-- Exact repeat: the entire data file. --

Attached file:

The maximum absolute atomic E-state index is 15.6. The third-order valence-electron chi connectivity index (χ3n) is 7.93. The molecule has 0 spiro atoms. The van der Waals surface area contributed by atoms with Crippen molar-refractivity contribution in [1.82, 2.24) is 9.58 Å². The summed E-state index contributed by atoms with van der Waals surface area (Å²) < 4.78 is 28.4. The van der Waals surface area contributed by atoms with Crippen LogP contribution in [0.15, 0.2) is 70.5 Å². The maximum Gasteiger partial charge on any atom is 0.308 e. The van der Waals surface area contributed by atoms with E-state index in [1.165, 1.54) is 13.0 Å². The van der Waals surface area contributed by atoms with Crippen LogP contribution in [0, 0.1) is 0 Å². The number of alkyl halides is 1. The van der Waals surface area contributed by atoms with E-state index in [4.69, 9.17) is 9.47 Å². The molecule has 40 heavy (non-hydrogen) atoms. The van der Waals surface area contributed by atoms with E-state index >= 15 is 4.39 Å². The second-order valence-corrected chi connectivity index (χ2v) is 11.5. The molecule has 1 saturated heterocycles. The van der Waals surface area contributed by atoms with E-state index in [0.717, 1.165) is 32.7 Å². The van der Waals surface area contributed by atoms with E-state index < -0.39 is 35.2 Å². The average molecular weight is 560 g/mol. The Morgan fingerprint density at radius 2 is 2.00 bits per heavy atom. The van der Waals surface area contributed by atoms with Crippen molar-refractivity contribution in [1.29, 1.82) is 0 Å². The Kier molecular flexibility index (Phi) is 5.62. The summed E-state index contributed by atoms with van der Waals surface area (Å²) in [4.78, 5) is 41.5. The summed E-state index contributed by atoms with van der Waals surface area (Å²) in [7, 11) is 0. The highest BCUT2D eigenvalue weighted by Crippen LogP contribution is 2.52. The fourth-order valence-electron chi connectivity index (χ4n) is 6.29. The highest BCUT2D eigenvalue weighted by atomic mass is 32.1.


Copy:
The maximum absolute atomic E-state index is 15.6. The third-order valence-electron chi connectivity index (χ3n) is 7.93. The molecule has 0 spiro atoms. The van der Waals surface area contributed by atoms with Crippen molar-refractivity contribution in [1.82, 2.24) is 9.58 Å². The summed E-state index contributed by atoms with van der Waals surface area (Å²) < 4.78 is 28.4. The van der Waals surface area contributed by atoms with Crippen LogP contribution in [0.15, 0.2) is 70.5 Å². The maximum Gasteiger partial charge on any atom is 0.308 e. The van der Waals surface area contributed by atoms with E-state index in [1.165, 1.54) is 13.0 Å². The van der Waals surface area contributed by atoms with Crippen LogP contribution in [0, 0.1) is 0 Å². The number of alkyl halides is 1. The van der Waals surface area contributed by atoms with E-state index in [4.69, 9.17) is 9.47 Å². The molecule has 40 heavy (non-hydrogen) atoms. The van der Waals surface area contributed by atoms with E-state index >= 15 is 4.39 Å². The second-order valence-corrected chi connectivity index (χ2v) is 11.5. The molecule has 1 saturated heterocycles. The van der Waals surface area contributed by atoms with E-state index in [0.717, 1.165) is 32.7 Å². The van der Waals surface area contributed by atoms with E-state index < -0.39 is 35.2 Å². The average molecular weight is 560 g/mol. The Morgan fingerprint density at radius 2 is 2.00 bits per heavy atom. The van der Waals surface area contributed by atoms with Crippen molar-refractivity contribution in [1.29, 1.82) is 0 Å². The Kier molecular flexibility index (Phi) is 5.62. The summed E-state index contributed by atoms with van der Waals surface area (Å²) in [4.78, 5) is 41.5. The summed E-state index contributed by atoms with van der Waals surface area (Å²) in [7, 11) is 0. The highest BCUT2D eigenvalue weighted by Crippen LogP contribution is 2.52. The fourth-order valence-electron chi connectivity index (χ4n) is 6.29. The highest BCUT2D eigenvalue weighted by atomic mass is 32.1.